The U.S. Centers for Medicare & Medicaid Services (CMS) has approved Humana Inc. (NYSE: HUM) to become a direct contracting entity (DCE). The company has branded the DCE as Humana Direct Contracting Entity, Inc., which operates as Humana Care Solutions. The new DCE plans to partner with hospice and palliative care providers to improve quality of care and reduce costs.
Direct contracting, which was unveiled in conjunction with CMS’ Primary Care First initiative, includes three payment model options that are designed to help the U.S. Centers for Medicare & Medicaid Services (CMS) and health care providers reduce the cost of care and improve quality. The models incorporate lessons learned from other programs such as Accountable Care Organizations, the Medicare Shared Savings Program, and Medicare Advantage.
“We’re honored that Humana Care Solutions is one of only 53 organizations selected to participate in this innovative value-based model, which strives to accelerate the shift away from fee-for-service across the nation while providing greater financial consistency for providers,” said Oraida Roman, vice president of value-based strategies at Humana. “This is important and exciting work, to collaborate with clinicians and expand the availability of value-based care beyond Humana’s membership, and in a way that supports physician organizations during uncertain times.”
The direct contracting models, announced in conjunction with the Primary Cares initiative, were initially slated for a Jan. 1 implementation date but were delayed until April 1 due to the coronavirus pandemic. An additional program under Primary Cares is the Serious Illness Population model, which CMS recently postponed indefinitely.
Within the direct contracting models, providers bear 100% of the risk associated with eligible patients for the global option or 50% risk with the professional option. Contracted agencies would have to choose between a Total Care Capitation option or a Primary Care Capitation option. This would be a capitated, risk-adjusted monthly payment for enhanced primary care services equal to 7% of the total cost of care.
CMS recently announced that the direct contracting program is under review, and the agency is not currently accepting applications for the demonstration’s second year. This means that the remaining option for hospice and palliative care providers to reap the benefits of these models would be to partner with an existing DCE.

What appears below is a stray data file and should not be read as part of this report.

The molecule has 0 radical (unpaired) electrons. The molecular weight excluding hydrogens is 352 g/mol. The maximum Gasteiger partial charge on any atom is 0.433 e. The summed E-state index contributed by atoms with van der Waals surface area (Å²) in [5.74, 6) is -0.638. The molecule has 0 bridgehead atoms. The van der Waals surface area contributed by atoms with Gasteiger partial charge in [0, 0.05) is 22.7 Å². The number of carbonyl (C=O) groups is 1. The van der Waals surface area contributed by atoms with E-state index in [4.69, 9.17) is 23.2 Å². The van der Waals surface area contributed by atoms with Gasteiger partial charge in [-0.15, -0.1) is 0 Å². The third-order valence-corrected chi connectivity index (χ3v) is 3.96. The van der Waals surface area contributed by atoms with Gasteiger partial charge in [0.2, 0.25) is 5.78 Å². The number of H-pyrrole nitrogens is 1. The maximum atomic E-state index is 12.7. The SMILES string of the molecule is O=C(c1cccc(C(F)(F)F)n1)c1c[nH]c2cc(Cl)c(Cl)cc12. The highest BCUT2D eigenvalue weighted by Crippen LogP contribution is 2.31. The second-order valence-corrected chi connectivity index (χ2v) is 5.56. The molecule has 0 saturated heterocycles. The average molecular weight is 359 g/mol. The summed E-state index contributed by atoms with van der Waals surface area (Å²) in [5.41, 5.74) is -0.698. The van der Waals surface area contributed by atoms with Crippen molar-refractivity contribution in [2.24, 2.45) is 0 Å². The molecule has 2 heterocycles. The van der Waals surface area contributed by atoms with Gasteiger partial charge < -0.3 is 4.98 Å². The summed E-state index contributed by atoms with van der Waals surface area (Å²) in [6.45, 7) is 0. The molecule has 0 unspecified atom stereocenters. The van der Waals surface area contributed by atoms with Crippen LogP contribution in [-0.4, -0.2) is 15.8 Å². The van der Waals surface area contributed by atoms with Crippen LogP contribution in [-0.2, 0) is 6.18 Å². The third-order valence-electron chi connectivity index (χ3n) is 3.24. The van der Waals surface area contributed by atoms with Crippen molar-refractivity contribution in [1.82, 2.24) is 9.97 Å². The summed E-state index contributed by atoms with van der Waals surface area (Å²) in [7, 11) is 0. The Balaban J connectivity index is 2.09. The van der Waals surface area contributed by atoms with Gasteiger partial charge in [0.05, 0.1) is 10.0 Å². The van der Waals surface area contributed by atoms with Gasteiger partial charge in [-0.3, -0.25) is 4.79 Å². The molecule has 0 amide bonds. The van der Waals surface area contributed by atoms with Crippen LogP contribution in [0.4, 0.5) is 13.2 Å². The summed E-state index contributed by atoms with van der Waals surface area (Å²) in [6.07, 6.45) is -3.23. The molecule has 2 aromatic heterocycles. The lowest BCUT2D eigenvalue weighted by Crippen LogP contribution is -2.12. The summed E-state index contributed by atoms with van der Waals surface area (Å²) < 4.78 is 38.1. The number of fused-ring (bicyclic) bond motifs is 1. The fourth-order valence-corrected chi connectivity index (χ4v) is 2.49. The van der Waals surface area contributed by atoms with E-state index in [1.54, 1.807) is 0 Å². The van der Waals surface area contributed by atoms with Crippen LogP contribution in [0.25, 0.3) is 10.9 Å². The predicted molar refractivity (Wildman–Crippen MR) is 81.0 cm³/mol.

Direct contracting is essentially a primary care program. Most participating hospice providers have launched new business lines designed to manage the patient’s care further upstream than the end of life. Common examples include home-based primary care and PACE programs.
However, Humana has plans to expand its relationships with hospice and palliative care providers as the demonstration progresses.
“Humana Home Care Solutions has been working with hospice and palliative providers over the past three years as we prepared for and launched our participation in the [Center for Medicare & Medicaid Innovation’s hospice value-based insurance design model (VBID)] demonstration,” a Humana spokesperson told Hospice News. “Based on our learnings from those experiences, we are in the process of exploring DCE provider partnership opportunities beyond primary care, inclusive of both hospice and palliative care partners for 2021 and beyond.”
VBID is often referred to as the Medicare Advantage hospice carve-in. Through Medicare Advantage, CMS contracts with private insurance companies to provide coverage for Medicare beneficiaries. CMS in early 2019 year announced that it would test coverage of hospice care through Medicare Advantage plans beginning in 2021.
The carve-in will be a small program in its first year. The 53 participating Medicare Advantage plans cover 8% of the market and a limited geographic footprint, according to CMS. Humana is the largest player in the demonstration to date, having the highest number of participating MA health plans compared to other payers. Humana currently has a total 4.8 million members enrolled in Medicare Advantage plans.
Humana recently agreed to purchase in full the hospice and home health provider Kindred at Home in a $8.1 billion deal. Humana has held 40% ownership of Kindred at Home since 2018 and will now purchase the remaining 60% stake from the private equity firms TPG Capital and Welsh, Carson, Anderson and Stowe. The $8.1 billion price tag includes Humana’s current $2.4 billion in equity value from its 40% holding.
The company indicated that it was primarily interested in Kindred’s home health operations and plans to divest the hospice segment in a sale, spin off or other transaction.